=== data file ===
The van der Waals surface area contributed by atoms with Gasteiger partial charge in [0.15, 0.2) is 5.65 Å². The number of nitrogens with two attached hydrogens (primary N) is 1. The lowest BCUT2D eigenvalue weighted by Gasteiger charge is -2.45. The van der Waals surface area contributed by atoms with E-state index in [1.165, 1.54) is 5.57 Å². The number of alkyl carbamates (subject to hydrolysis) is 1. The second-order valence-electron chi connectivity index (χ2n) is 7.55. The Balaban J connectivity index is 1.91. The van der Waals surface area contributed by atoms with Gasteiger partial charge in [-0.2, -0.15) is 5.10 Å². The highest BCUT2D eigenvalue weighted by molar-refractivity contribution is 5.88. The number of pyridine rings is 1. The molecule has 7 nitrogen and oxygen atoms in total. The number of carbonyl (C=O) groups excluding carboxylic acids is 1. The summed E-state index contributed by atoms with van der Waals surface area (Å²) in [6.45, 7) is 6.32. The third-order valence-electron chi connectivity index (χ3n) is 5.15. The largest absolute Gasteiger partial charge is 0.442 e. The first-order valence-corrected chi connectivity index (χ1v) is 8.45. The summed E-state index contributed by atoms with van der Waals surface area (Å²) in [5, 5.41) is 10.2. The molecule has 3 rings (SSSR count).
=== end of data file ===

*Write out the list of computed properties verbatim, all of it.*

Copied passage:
The van der Waals surface area contributed by atoms with Gasteiger partial charge in [0.15, 0.2) is 5.65 Å². The number of nitrogens with two attached hydrogens (primary N) is 1. The lowest BCUT2D eigenvalue weighted by Gasteiger charge is -2.45. The van der Waals surface area contributed by atoms with E-state index in [1.165, 1.54) is 5.57 Å². The number of alkyl carbamates (subject to hydrolysis) is 1. The second-order valence-electron chi connectivity index (χ2n) is 7.55. The Balaban J connectivity index is 1.91. The van der Waals surface area contributed by atoms with Gasteiger partial charge in [-0.2, -0.15) is 5.10 Å². The highest BCUT2D eigenvalue weighted by molar-refractivity contribution is 5.88. The number of pyridine rings is 1. The molecule has 7 nitrogen and oxygen atoms in total. The number of carbonyl (C=O) groups excluding carboxylic acids is 1. The summed E-state index contributed by atoms with van der Waals surface area (Å²) in [6.45, 7) is 6.32. The third-order valence-electron chi connectivity index (χ3n) is 5.15. The largest absolute Gasteiger partial charge is 0.442 e. The first-order valence-corrected chi connectivity index (χ1v) is 8.45. The summed E-state index contributed by atoms with van der Waals surface area (Å²) in [5, 5.41) is 10.2. The molecule has 3 rings (SSSR count).